Head in the Cloud: Why Knowing Things Still Matters When Facts Are So Easy to Look Up

Head in the Cloud: Why Knowing Things Still Matters When Facts Are So Easy to Look Up

by William Poundstone

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The real-world value of knowledge in the mobile-device age.

More people know who Khloe Kardashian is than who Rene Descartes was. Most can't find Delaware on a map, correctly spell the word occurrence, or name the largest ocean on the planet. But how important is it to fill our heads with facts? A few keystrokes can summon almost any information in seconds. Why should we bother learning facts at all?

Bestselling author William Poundstone confronts that timely question in HEAD IN THE CLOUD. He shows that many areas of knowledge correlate with the quality of our lives--wealth, health, and happiness--and even with politics and behavior. Combining Big Data survey techniques with eye-opening anecdotes, Poundstone examines what Americans know (and don't know) on topics ranging from quantum physics to pop culture.

HEAD IN THE CLOUD asks why we're okay with spelling errors on menus but not on resumes; why Fox News viewers don't know which party controls Congress; why people who know "trivia" make more money than those who don't; how individuals can navigate clickbait and media spin to stay informed about what really matters.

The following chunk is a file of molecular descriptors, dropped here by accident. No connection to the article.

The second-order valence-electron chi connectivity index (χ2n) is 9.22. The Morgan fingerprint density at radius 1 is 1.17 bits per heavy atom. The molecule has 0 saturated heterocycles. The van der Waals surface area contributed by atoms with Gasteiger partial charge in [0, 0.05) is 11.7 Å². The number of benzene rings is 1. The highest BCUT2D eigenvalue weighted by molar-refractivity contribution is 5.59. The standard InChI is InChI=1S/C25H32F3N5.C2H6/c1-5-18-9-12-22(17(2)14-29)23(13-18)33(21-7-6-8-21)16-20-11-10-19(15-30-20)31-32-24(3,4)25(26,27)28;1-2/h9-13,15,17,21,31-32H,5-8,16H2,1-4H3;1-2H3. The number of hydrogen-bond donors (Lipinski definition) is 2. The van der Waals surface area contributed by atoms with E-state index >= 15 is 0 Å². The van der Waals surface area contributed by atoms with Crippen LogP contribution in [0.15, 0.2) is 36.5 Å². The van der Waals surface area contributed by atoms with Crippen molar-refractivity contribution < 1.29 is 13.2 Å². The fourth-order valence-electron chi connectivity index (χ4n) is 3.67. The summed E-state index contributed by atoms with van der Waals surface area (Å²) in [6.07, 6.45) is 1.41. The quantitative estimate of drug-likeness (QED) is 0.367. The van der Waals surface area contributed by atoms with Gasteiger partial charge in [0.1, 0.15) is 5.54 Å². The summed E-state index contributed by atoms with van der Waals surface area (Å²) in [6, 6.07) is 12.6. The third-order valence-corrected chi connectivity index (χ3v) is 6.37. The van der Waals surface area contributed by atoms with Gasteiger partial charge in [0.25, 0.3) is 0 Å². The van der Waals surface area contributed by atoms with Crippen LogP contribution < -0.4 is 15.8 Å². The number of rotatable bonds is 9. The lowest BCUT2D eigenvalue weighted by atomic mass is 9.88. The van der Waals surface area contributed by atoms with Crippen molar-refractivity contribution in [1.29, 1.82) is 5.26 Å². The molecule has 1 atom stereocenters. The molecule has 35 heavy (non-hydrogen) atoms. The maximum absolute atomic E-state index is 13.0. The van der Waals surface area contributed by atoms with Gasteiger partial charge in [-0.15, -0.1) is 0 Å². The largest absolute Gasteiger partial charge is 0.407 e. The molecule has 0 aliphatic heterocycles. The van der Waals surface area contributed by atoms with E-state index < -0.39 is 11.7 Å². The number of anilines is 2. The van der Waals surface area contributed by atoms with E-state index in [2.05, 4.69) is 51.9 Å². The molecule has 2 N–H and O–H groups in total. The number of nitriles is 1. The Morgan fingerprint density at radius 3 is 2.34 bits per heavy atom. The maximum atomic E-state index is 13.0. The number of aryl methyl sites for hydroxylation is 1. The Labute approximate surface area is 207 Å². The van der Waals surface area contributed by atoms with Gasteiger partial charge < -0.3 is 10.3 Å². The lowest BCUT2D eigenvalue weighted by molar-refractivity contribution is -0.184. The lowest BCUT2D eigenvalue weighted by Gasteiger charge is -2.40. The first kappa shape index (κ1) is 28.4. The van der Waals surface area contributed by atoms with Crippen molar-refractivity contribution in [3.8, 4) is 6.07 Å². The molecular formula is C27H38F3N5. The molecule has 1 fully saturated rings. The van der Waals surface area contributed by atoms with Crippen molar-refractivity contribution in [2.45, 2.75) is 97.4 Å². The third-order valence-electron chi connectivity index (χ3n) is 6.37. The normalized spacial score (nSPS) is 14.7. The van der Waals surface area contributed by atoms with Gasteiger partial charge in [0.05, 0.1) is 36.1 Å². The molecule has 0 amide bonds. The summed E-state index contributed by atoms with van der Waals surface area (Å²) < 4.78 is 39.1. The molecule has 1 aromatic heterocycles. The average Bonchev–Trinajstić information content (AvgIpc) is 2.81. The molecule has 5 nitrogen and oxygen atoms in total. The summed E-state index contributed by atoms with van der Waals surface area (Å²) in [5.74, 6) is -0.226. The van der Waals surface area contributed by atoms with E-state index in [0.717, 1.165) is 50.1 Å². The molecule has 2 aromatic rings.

Hilarious, humbling, and wildly entertaining, HEAD IN THE CLOUD is a must-read for anyone who doesn't know everything.

Product Details

ISBN-13: 9780316256537
Publisher: Little, Brown and Company
Publication date: 07/19/2016
Sold by: Hachette Digital, Inc.
Format: NOOK Book
Sales rank: 827,545
File size: 10 MB

About the Author

William Poundstone is the author of fourteen books--including Rock Breaks Scissors, Are You Smart Enough to Work at Google?, How Would You Move Mount Fuji?, and Fortune's Formula, which was Amazon Editor's pick for the number one nonfiction book of the year. He has written for the Believer, the Economist, Encyclopaedia Britannica, Esquire, Harper's, Harvard Business Review, the New York Times op-ed page and Book Review, and Village Voice. Follow Poundstone on Twitter (@WPoundstone) and learn more at his website, home.williampoundstone.net.

Table of Contents

Introduction: Facts Are Obsolete 3

Part 1 The Dunning-Kruger Effect

1 "I Wore the Juice" 9

2 A Map of Ignorance 40

3 Dumb History 71

4 The One-in-Five Rule 95

5 The Low-Information Electorate 102

Part 2 The Knowledge Premium

6 Putting a Price Tag on Facts 115

7 Elevator-Pitch Science 130

8 Grammar Police, Grammar Hippies 148

9 Nanofame 163

10 Is Shrimp Kosher? 170

11 Philosophers and Reality Stars 177

12 Sex and Absurdity 189

13 Moving the Goalposts 200

14 Marshmallow Test 206

15 The Value of Superficial Learning 219

Part 3 Strategies for a Culturally Illiterate World

16 When Dumbing Down Is Smart 233

17 Curating Knowledge 251

18 The Ice-Cap Riddle 273

19 The Fox and the Hedgehog 287

Acknowledgments 297

Notes 299

Sources 315

Index 325

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